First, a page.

If there's one brand that epitomizes the modern-day Honda aftermarket, it's Spoon Sports. Sure, there are a handful of others that undoubtedly deserve their share of recognition, though very few carry the sort of folklore and unbridled fan enthusiasm that the Tokyo-based tuning house offers. Not convinced? Then you probably haven't attended an HDay event when the brand's president, Tatsuru Ichishima, stopped by for a visit and was all but mobbed with admiring fans. Or, if you're on the West Coast, this year's I Heart Honda event might've been your living proof.
In 2014, Spoon Sports USA put together an event to celebrate the brand at Auto Club Speedway, which included a track day, car show, and marketplace with vendors. The reception wasn't stellar, but that was then. For 2019, the group decided to give it another go at the Speedway and this time around, social media and word of mouth advertising made their way around the web and 24 hours before the gates were set to open, the event had registered approximately 300 cars along with multiple vendors. People were talking and the second attempt was poised to make its mark.
Arriving to the event around 7:30am meant you were surrounded by what appeared to be every FK8 Type R ever produced, as dozens lined up in organized rows and still more continued rolling in throughout the morning. Along with Honda's highest-level hot hatch were quite a few 2016-and-up Civic sedans, coupes, and non-R hatchbacks, once again proving just how strong the 10th gen. Civic movement really is.
The vendor corral included Titan 7 wheels, Spoon Sports (of course), Evasive Motorsports, HKS and Downstar Inc., among others. In the Spoon booth, Ichishima himself was on hand to meet hundreds of fans that just wanted a moment to shake his hand, snap a pic, or request that the icon autograph some Spoon product. With Michael Jordan-like presence, Spoon Sports' bossman remained extremely busy throughout the day, with a line of fans that never seemed to wane.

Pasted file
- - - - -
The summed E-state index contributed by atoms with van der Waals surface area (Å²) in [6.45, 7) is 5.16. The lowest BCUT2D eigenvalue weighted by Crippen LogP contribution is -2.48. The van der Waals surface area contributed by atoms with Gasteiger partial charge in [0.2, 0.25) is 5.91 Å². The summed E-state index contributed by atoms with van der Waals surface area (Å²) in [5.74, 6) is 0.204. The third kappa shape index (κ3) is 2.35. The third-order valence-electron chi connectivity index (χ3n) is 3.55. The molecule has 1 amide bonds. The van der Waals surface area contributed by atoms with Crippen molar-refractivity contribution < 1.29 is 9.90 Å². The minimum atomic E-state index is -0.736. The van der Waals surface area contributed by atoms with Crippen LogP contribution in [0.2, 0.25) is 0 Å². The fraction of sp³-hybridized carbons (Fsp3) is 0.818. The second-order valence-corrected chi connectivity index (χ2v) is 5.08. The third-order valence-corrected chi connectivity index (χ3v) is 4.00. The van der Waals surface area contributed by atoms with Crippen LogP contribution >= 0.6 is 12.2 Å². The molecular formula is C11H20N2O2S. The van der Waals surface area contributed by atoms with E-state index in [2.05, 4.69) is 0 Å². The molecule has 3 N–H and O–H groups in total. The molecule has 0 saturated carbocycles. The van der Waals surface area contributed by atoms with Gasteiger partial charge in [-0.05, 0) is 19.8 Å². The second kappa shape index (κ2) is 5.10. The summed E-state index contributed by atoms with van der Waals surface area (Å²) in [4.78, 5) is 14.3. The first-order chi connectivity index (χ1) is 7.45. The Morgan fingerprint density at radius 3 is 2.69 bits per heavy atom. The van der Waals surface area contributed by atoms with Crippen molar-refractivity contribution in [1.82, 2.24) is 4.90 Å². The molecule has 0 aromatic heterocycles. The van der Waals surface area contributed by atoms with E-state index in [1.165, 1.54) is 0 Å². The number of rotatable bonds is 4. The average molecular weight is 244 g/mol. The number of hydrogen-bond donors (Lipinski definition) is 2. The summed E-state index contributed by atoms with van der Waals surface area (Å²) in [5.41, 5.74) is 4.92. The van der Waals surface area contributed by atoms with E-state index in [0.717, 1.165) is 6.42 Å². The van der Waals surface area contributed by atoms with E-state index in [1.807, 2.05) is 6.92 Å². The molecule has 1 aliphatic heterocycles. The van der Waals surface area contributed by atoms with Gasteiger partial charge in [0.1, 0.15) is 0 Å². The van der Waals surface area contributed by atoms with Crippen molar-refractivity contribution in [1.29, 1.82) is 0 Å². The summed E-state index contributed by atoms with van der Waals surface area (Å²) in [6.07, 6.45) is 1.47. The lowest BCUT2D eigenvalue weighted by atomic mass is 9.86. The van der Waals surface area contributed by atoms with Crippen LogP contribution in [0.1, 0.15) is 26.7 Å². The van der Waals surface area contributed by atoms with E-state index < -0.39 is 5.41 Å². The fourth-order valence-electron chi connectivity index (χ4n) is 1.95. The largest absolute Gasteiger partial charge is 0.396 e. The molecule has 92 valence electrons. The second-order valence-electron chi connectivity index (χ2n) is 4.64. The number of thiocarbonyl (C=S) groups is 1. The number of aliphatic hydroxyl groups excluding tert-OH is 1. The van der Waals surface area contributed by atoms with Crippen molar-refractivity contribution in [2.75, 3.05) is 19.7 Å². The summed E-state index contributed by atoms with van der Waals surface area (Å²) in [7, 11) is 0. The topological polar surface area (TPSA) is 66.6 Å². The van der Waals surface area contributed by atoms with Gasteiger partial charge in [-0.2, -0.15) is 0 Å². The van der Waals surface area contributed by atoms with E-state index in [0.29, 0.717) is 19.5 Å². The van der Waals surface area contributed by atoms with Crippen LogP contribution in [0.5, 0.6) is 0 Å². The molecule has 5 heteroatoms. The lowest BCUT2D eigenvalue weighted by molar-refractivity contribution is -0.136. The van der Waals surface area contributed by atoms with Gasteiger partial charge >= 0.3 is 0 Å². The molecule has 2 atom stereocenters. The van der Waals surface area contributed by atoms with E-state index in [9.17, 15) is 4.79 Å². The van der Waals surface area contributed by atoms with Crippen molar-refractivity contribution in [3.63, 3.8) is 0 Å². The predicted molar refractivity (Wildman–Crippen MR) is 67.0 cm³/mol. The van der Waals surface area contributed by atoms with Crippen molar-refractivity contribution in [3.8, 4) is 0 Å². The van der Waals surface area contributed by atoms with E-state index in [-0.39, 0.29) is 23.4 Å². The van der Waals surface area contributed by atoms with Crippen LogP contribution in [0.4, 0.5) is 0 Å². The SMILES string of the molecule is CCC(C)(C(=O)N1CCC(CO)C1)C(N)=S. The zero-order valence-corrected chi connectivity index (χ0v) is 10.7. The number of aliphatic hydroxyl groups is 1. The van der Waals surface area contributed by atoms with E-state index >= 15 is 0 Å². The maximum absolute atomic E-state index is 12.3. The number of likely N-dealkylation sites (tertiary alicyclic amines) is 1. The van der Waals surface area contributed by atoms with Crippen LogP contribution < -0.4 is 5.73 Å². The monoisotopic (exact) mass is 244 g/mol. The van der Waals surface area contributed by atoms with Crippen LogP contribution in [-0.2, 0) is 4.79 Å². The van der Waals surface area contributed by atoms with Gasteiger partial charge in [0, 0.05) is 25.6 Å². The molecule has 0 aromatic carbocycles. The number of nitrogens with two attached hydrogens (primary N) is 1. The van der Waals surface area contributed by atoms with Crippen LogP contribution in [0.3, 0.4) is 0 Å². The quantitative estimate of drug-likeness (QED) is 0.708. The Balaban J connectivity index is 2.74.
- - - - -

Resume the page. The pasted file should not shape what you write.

A group of Spoon cars that included their infamous center-seat converted, turbo FD Time Attack car and an S2000 fitted with the very controversial Spoon prototype hardtop were on display near the booth. At a few different points throughout the day, those cars were fired up and taken on track to put on a show for the crowd (unfortunately no pics as I was working as the event's traffic controller for most of the day).
If 2014's gathering was put together to test the waters, then this year's I Heart Honda event should serve as its official beginning with a bright future. Braving high winds followed by high temps courtesy of an unforgiving ball of fire overhead, attendees had no qualms about sticking it out throughout the afternoon, and most were asking when the next event would take place.
HKS has made great strides with its return to the U.S. and this FK8, featured earlier this year, has served them well, splitting time between SEMA display, Super Lap Battle, and numerous meets and shows.
Retired not long ago, this Spoon Sports FD, piloted by wheel ace Dai Yoshihara, features a center-seat conversion that we followed along with back in 2016. The built and boosted K-series under its hood once pulled the sedan around Buttonwillow at a pace that finally toppled a long-standing Unlimited FWD class record.
Sportcar Motion's Loi Song takes advantage of a photo op with Mr. Ichishima.
Since the U.S. never received a red variation of the DC2 Type R, the Loi Spec crew decided to make their version. Stripping a once yellow ITR down to its bare shell, the car's been repainted inside and out and currently wears red TE37s -though, that could change in the next 10 to 15 minutes knowing this group.
Another Loi Spec-built ITR, this one surprisingly sporting Mugen MF10 rather than the group's signature TE37s. A First Molding front lip and aggressive splitter bully oncoming air.
The 10th gen. Civic and 3rd gen. Integra crowds were out in full force, but that's not to say that the older models weren't well represented: this red ED hatch that we featured last year, and this CRX, with roots in the iconic SoCal Cyber Racing family, made sure of it.
From the same era, this DA9 and DB2 Integra duo were on hand to make sure you didn't forget about the sporty, second-generation Acura icon.
You've seen more than enough white Integras with K-series swaps, but we're pretty sure you haven't seen too many, if any, that carry a legitimate California Bureau of Automotive Repair (B.A.R.) sticker. For those outside of California, the process of legalizing a swap requires that the engine be the same year of the vehicle or newer and that it retain all of the factory emissions equipment. The testing is stringent, nerve-wracking, and very few take the steps to make it happen. With a return-less fuel system like the RSX, it's even tougher. This owner asked the right questions, did the research, and in the end, grafted portions of an RSX rear to his DC Integra to make it all work, and now proudly carries a street-legal swap. Not an easy feat in these parts.
S2000s could be found in every portion of the show.
Honda's fun-loving, high-revving 2-seater has always been a popular choice for street, track, and show builds—some opting to take part in all of the above.